5 Strong Female Warriors in the History of India

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India’s freedom struggle is full of tales of several female freedom fighters of India. It’s another thing that they’re not much talked about but they do exist.

female freedom fighters of india

Strongest female freedom fighters of India

With names like Shivaji Maharaj, Bajirao, Maharana Pratap, Rana Sanga, Prithviraj Chauhan and others, here are 5 strong female warriors in the history of india that have engraved their names in the history of India.

Must Read: Timeline of Indian Freedom Struggle

These female freedom fighters of India are not only the strongest but are also ones who fought till the last of their breath. Check out the names of female freedom fighters of india below:

Rani Lakshmibai

Rani Lakshmibai

Rani Lakshmibai, also called by the names: Jhansi ki Rani and Manikarnika Tambe, was an Indian queen of Jhansi in North India. Jhansi is now present in Uttar Pradesh, India. She was a leading figure of the Indian Rebellion of 1857 and became a symbol of resistance to the British Raj for all Indian nationalists.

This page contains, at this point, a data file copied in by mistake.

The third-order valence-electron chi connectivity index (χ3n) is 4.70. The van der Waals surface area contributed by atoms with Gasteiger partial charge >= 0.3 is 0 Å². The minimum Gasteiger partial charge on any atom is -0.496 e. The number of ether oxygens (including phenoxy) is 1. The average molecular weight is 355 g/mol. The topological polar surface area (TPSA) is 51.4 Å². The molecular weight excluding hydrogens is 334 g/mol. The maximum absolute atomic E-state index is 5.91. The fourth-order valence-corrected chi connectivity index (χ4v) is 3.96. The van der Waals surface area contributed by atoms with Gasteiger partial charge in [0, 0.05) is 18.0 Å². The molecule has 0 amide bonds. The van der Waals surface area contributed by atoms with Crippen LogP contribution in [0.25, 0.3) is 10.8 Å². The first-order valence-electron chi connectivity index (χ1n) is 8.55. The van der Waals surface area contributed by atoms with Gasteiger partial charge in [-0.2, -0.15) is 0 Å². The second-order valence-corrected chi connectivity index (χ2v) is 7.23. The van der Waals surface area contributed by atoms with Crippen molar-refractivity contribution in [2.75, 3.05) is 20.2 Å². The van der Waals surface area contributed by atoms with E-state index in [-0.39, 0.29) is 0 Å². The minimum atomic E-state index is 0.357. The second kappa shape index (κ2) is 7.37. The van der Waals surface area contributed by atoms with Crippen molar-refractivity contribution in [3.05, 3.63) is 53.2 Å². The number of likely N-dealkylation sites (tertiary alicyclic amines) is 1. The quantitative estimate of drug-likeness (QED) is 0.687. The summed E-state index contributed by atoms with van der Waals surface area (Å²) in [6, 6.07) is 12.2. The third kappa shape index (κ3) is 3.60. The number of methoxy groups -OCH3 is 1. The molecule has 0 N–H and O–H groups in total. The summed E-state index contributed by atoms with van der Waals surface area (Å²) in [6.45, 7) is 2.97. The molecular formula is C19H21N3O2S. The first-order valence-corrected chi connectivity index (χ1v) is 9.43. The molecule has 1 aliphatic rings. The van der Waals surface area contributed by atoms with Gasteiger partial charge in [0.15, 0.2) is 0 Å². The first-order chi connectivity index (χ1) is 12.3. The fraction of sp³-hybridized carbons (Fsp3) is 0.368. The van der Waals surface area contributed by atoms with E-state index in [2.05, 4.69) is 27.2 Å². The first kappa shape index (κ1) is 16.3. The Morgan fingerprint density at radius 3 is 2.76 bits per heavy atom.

Fondly referred to as ‘Manu’, Rani Lakshmibai was the daughter of a Varanasi Brahmin priest. After marrying Maharaja Gangadhar Rao of Jhansi, Manikarnika rechristened as Lakshmibai in 1842. Her husband’s death in 1853 is what caused her the kingdom. Post this unfortunate incident, Rani Lakshmibai was to be annexed by the British under Lord Dalhousie’s Doctrine of Lapse. She was forced out of her fort and was demoted. Post this, she sent several appeals to England against the annexation policy, which were all rejected.

In 1857, with a sword in one hand and her child tied to her back, she fought valiantly against the attacks by the neighbouring princes. In 1858, the British force attacked Jhansi, but Laxmibai fled with her son to Kalpi, and joined Tatya Tope. They captured Gwalior, but the Britishers regained control. She fought the battle of Kotah-ki-Serai in 1858, dressed in a mans uniform, but was shot dead.